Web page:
The Best Use of Google’s SMTP Server for Publishers
We’re back on our Presslabs blog with a series of short, on-point articles for our ‘How to’ series to help performance-oriented publishers with hints and tactics on how to get the most out of their WordPress experience.
Today we’re talking about Google’s simple mail transfer protocol (SMTP) Server. Although it’s not a widely publicized feature, Google, G Suite, and Google Apps e-mail offer a portable SMTP server that allows you to send mail from any network, for any e-mail address, free of charge. In this article, we’ll walk you step by step to make this feature work for you.
The Google SMTP server is a fantastic alternative to relying on your web host or ISP’s SMTP server for relaying e-mail. You can also embed the protocol in web applications to send e-mail directly from the internet, including on custom domains and your WordPress site. All you need is a Gmail account a few minutes to set everything up, then it’s time for free SMTP.
#Google’s Free SMTP Server – Basic Info
Small businesses, individuals, and companies that need to send out low volumes of e-mail often find themselves in a bind. Most paid SMTP services are geared towards larger companies–entities that send out thousands or hundreds of thousands of e-mails per month. Signing up for these means an unnecessary added cost, especially if you only need to send a few dozen e-mails per day.
Google and Gmail’s SMTP server is fast, reliable, and offers delivery of up to 100 e-mails every 24-hour period, all for free. This adds up to 3,000 e-mails per month, which is more than enough for most small businesses and individuals with basic e-mail communication and marketing needs.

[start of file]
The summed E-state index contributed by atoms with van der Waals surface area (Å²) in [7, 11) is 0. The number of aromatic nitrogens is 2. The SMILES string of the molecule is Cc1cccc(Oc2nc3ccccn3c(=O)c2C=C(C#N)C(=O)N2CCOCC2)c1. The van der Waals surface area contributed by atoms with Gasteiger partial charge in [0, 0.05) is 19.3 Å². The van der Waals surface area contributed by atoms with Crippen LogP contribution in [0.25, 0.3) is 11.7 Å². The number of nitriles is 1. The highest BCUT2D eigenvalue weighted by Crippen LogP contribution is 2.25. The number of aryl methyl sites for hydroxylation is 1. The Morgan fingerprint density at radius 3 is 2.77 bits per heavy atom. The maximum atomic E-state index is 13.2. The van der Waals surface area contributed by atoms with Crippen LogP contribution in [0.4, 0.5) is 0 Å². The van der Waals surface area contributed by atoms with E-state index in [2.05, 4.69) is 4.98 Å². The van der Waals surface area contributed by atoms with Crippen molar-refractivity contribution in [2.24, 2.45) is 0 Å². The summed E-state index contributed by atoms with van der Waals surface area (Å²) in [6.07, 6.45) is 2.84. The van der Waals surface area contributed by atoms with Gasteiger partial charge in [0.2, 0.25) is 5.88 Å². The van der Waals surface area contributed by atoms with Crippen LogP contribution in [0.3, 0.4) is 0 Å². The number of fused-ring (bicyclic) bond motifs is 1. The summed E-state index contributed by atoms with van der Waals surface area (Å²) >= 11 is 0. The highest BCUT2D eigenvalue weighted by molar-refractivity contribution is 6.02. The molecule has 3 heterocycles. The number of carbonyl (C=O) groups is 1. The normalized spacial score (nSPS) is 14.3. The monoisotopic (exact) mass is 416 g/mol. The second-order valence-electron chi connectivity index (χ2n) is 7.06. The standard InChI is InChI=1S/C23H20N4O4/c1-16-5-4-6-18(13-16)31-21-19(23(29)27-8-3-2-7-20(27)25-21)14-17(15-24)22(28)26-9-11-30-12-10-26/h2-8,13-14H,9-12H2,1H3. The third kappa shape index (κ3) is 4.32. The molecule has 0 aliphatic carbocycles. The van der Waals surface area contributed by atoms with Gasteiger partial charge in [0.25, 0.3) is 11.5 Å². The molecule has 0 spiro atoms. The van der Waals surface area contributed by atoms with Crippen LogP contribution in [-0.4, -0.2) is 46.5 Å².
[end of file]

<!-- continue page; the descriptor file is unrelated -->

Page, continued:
#Google SMTP Requirements
This is the easy part. All you’ll need to take advantage of Google’s free SMTP server is a Gmail account (which is, conveniently, also free). If your business doesn’t already have one, simply create an address to get started. It doesn’t matter what the address is, as you can always change the settings to send outgoing communications using your custom business domain. We’ll detail on this topic below.
#What Google SMTP Can Do
A little bit of everything, to be honest. The SMTP service is designed as an entry-level option for anyone that needs SMTP access but can’t afford to pay a dedicated company. You can send personal e-mails, set the server up to use with contact forms, send bulk newsletters or marketing messages, and even quick notifications to your customers. As long as you don’t reach the daily limit, you’ve got a free SMTP service ready to go at all times.
Another overlooked benefit of Google’s SMTP server is that it doesn’t use port 25, which many ISPs often monitor and flag activity as spam. This functions as an added bit of insurance that your automated and bulk communications are actually going through.
#Limitations to Google SMTP
In addition to the 100 e-mails per 24-hour time period restriction, Google also rewrites the “From” line of all e-mails to reflect your Gmail address by default. This can negatively affect the presentation of your business communications, especially if you have a less-than-dignified Gmail address.
Fortunately, there is a workaround to the From rewrite issue, which we discuss in more detail below. For more information about Google’s limits on sending bulk e-mail, check out the company’s Bulk Sender Guidelines.
#SMTP Server Information
Google’s free SMTP server requires authentication before you can begin, a measure that prevents the service from being used as a spam hub. This simply means you’ll need to provide login and port information before you can start sending through Google SMTP.
It doesn’t matter which service you use with Google SMTP (Thunderbird, Outlook, WordPress etc.), the basic server details will remain the same. If you just need the raw details, we’ve provided all the information below. In the following sections, we’ll also cover some of the more advanced uses of the SMTP service, along with quick guides on setting things up on your own.
- Outgoing Mail (SMTP) Server: smtp.gmail.com
- Use Authentication: Yes
- Use Secure Connection: Yes (TLS or SSL depending on your client)
- Username: Your full Gmail address (email@example.com)
- Password: Your Gmail password
- Port: 465 or 587
#Send E-mail from WordPress Using Gmail SMTP